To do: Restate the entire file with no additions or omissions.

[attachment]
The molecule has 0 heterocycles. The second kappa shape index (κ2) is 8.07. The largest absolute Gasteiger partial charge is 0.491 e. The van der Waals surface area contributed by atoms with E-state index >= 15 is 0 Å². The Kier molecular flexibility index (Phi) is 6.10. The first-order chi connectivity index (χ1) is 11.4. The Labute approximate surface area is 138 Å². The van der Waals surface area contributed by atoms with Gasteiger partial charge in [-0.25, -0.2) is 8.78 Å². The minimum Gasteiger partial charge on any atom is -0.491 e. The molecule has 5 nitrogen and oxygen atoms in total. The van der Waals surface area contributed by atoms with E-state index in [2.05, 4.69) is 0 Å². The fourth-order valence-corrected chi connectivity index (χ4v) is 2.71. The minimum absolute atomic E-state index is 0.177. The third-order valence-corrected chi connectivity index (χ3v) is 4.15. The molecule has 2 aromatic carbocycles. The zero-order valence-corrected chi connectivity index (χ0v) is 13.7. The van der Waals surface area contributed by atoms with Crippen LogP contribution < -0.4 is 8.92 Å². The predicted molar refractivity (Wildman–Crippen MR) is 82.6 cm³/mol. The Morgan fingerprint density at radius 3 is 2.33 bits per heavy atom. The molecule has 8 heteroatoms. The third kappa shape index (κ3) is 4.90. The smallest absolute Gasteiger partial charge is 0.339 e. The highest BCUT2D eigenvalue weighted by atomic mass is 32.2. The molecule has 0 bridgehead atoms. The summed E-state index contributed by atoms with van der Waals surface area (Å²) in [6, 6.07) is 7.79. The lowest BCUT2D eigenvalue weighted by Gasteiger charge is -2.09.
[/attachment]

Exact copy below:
The molecule has 0 heterocycles. The second kappa shape index (κ2) is 8.07. The largest absolute Gasteiger partial charge is 0.491 e. The van der Waals surface area contributed by atoms with E-state index >= 15 is 0 Å². The Kier molecular flexibility index (Phi) is 6.10. The first-order chi connectivity index (χ1) is 11.4. The Labute approximate surface area is 138 Å². The van der Waals surface area contributed by atoms with Gasteiger partial charge in [-0.25, -0.2) is 8.78 Å². The minimum Gasteiger partial charge on any atom is -0.491 e. The molecule has 5 nitrogen and oxygen atoms in total. The van der Waals surface area contributed by atoms with E-state index in [2.05, 4.69) is 0 Å². The fourth-order valence-corrected chi connectivity index (χ4v) is 2.71. The minimum absolute atomic E-state index is 0.177. The third-order valence-corrected chi connectivity index (χ3v) is 4.15. The molecule has 2 aromatic carbocycles. The zero-order valence-corrected chi connectivity index (χ0v) is 13.7. The van der Waals surface area contributed by atoms with Crippen LogP contribution < -0.4 is 8.92 Å². The predicted molar refractivity (Wildman–Crippen MR) is 82.6 cm³/mol. The Morgan fingerprint density at radius 3 is 2.33 bits per heavy atom. The molecule has 8 heteroatoms. The third kappa shape index (κ3) is 4.90. The smallest absolute Gasteiger partial charge is 0.339 e. The highest BCUT2D eigenvalue weighted by atomic mass is 32.2. The molecule has 0 bridgehead atoms. The summed E-state index contributed by atoms with van der Waals surface area (Å²) in [6, 6.07) is 7.79. The lowest BCUT2D eigenvalue weighted by Gasteiger charge is -2.09.